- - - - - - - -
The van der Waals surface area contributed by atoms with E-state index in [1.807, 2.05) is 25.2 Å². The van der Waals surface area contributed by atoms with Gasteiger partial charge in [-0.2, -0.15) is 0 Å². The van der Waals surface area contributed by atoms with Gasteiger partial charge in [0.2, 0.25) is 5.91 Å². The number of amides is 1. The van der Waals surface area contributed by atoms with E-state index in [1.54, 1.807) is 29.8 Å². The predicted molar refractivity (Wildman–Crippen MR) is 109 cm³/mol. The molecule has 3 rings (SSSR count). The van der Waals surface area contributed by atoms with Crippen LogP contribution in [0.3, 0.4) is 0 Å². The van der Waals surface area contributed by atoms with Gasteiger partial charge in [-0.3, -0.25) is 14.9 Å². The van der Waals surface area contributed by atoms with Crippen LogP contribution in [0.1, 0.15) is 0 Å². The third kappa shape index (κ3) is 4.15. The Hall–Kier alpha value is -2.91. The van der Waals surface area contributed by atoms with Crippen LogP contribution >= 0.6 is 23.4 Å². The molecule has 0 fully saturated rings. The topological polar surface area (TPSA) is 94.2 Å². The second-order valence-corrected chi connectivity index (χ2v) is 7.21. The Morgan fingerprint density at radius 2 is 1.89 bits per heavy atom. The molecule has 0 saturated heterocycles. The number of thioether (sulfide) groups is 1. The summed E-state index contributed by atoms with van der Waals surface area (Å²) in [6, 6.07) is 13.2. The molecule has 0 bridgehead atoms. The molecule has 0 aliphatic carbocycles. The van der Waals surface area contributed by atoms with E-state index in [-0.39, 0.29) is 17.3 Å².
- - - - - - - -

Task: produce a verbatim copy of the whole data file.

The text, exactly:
The van der Waals surface area contributed by atoms with E-state index in [1.807, 2.05) is 25.2 Å². The van der Waals surface area contributed by atoms with Gasteiger partial charge in [-0.2, -0.15) is 0 Å². The van der Waals surface area contributed by atoms with Gasteiger partial charge in [0.2, 0.25) is 5.91 Å². The number of amides is 1. The van der Waals surface area contributed by atoms with E-state index in [1.54, 1.807) is 29.8 Å². The predicted molar refractivity (Wildman–Crippen MR) is 109 cm³/mol. The molecule has 3 rings (SSSR count). The van der Waals surface area contributed by atoms with Crippen LogP contribution in [0.3, 0.4) is 0 Å². The van der Waals surface area contributed by atoms with Gasteiger partial charge in [-0.3, -0.25) is 14.9 Å². The van der Waals surface area contributed by atoms with Crippen LogP contribution in [0.1, 0.15) is 0 Å². The third kappa shape index (κ3) is 4.15. The Hall–Kier alpha value is -2.91. The van der Waals surface area contributed by atoms with Crippen LogP contribution >= 0.6 is 23.4 Å². The molecule has 0 fully saturated rings. The topological polar surface area (TPSA) is 94.2 Å². The second-order valence-corrected chi connectivity index (χ2v) is 7.21. The Morgan fingerprint density at radius 2 is 1.89 bits per heavy atom. The molecule has 0 saturated heterocycles. The number of thioether (sulfide) groups is 1. The summed E-state index contributed by atoms with van der Waals surface area (Å²) in [6, 6.07) is 13.2. The molecule has 0 bridgehead atoms. The molecule has 0 aliphatic carbocycles. The van der Waals surface area contributed by atoms with E-state index in [-0.39, 0.29) is 17.3 Å².